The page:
Windows Server OpenSSH for Cisco ISE

Recently I had to replace an older Windows server. Over the years this server had acquired multiple additional roles. One of those was being the backup target for our Cisco ISE servers. While I could have just installed FileZilla and continued to use FTP, I decided to get OpenSSH installed and use SFTP instead.

Installing OpenSSH

My first step was to get OpenSSH installed. Although there are installers for Windows including Cygwin, there is a new option. With the latest releases of Windows Server 2019 and Windows 10, OpenSSH can be installed as a Windows feature. I find PowerShell to be the easiest way to add features as shown below:

Add-WindowsCapability -Online -Name OpenSSH.Server~~~~
Add-WindowsCapability -Online -Name OpenSSH.Client~~~~

Configuring OpenSSH

This will install both the OpenSSH client and server. If you want to use keys for authentication, there are more steps. Those instructions can be found here. My next step was to set up the services to run automatically on boot and to start them using PowerShell.

Set-Service -Name ssh-agent -StartupType ‘Automatic’
Set-Service -Name sshd -StartupType ‘Automatic’
Start-Service ssh-agent
Start-Service sshd

At this point, you should be able to log in via SSH to the server with your Windows username and password. For my needs, I set up a local user on this server for ISE so that I didn’t have to give ISE an AD account. Also, I wanted the root directory when that user logs in to be C:\Users\ISEUser\Documents\ instead of C:\. To do this I had to edit the sshd_config file. It is located in C:\ProgramData\ssh\sshd_config. In this file, I added a stanza as shown below. The ChrootDirectory statement tells OpenSSH to treat C:\Users\ISEUser\Documents as \ in terms of SSH (and SFTP).

Match User ISEUser
  ChrootDirectory C:\Users\ISEUser\Documents

Configuring Cisco ISE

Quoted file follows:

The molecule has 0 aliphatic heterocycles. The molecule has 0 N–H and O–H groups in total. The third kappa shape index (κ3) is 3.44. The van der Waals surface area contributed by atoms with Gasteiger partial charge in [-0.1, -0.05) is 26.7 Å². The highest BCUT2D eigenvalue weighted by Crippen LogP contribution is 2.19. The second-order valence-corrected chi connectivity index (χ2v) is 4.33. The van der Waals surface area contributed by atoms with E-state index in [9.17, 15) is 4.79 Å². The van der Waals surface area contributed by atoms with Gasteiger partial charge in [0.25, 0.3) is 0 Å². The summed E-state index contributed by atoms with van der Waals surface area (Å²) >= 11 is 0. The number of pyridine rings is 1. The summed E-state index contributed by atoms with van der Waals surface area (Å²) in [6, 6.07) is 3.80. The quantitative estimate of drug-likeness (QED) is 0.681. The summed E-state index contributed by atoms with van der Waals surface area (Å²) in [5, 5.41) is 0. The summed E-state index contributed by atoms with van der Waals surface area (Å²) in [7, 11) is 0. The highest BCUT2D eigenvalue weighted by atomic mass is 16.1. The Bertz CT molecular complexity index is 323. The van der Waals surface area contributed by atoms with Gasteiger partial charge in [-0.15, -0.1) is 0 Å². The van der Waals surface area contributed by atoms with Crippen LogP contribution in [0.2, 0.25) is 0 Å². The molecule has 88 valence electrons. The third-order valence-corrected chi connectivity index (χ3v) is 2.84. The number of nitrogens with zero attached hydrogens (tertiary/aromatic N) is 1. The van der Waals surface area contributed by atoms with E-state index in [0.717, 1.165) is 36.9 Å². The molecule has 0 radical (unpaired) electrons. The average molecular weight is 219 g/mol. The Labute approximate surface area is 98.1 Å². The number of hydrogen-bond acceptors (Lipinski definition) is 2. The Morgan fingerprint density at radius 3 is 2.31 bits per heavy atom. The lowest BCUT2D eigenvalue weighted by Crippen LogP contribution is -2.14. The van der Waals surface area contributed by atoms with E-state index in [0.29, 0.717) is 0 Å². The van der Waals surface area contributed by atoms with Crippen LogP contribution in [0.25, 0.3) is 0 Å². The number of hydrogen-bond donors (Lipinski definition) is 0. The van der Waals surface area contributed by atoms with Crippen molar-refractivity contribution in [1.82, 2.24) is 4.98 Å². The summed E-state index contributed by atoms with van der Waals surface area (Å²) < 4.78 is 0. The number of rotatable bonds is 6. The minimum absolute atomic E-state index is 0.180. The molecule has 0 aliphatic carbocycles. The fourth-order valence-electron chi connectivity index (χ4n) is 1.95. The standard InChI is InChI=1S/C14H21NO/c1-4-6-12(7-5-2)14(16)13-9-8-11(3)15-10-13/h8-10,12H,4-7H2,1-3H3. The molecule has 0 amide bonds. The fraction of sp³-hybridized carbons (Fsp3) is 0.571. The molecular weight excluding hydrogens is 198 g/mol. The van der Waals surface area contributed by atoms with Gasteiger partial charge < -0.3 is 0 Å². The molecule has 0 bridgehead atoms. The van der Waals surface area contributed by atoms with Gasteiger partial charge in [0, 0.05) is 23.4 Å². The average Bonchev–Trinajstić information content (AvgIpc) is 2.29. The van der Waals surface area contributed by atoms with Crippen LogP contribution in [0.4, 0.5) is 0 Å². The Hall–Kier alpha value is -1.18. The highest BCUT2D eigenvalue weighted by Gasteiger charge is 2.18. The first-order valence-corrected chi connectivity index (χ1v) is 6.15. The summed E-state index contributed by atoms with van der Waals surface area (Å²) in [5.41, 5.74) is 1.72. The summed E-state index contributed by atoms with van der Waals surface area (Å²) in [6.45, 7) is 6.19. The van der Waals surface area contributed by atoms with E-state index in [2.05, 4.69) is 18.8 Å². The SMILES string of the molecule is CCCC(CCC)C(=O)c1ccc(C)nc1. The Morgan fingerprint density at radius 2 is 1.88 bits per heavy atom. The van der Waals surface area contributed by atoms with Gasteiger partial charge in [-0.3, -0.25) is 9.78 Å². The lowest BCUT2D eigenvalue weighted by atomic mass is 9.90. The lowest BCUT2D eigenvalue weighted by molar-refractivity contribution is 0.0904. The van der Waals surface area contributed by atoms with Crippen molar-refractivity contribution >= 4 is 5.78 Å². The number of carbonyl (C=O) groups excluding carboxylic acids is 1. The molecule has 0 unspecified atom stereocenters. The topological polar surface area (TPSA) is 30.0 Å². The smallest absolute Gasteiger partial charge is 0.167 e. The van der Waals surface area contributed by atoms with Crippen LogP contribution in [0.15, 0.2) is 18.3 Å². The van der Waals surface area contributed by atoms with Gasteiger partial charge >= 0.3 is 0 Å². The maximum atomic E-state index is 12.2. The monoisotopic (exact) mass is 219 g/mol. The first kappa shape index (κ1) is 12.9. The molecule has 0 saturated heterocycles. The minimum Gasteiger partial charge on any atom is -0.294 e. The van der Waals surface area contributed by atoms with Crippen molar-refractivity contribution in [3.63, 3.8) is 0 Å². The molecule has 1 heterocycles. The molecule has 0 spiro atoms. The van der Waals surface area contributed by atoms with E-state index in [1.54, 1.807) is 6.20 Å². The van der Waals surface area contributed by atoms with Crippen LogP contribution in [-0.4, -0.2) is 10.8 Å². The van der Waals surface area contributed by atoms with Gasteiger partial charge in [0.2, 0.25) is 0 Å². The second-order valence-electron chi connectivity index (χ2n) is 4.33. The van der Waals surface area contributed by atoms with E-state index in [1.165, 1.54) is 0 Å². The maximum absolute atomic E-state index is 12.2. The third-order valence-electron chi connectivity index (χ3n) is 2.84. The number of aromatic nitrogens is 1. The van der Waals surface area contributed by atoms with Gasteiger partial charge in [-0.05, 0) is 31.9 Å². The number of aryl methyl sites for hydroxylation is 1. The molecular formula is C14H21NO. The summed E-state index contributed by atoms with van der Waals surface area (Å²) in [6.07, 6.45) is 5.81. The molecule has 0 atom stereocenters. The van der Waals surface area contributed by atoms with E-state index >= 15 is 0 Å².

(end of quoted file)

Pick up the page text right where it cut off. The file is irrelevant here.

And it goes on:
Configuring a repository for SFTP is almost identical to the setup for FTP.

Create a new Repository under Administration>System>Maintenance>Repository
Give your repository a name and define how it connects.

After you’re done configuring the repository, you will get an alert from ISE… please read it.

This is the most important warning message, you should read it, really I mean it! It will save you time that I wasted.

Did you read it? If not, please go back and read it. Ok, now we can continue. One thing that this message doesn’t say is that you have to do this command on the host that the backups are run on at the least or since repositories can be used on all hosts, run on all of the hosts. That’s what got me. I did see the message and put it on the node I was using for administration. Unfortunately, backups ran off a different node so I spent 4 hours troubleshooting my Windows OpenSSH service. Thankfully you can learn from my misery.

Ben’s Thoughts

Windows is finally catching up with native tools that Linux has had for years. In an environment where it is easier to acquire a Windows Server tools like this will definitely come in handy. This also taught me to pay more attention to the details of the random warning messages that I’ve gotten numb to over the years. Sometimes they have something useful to say.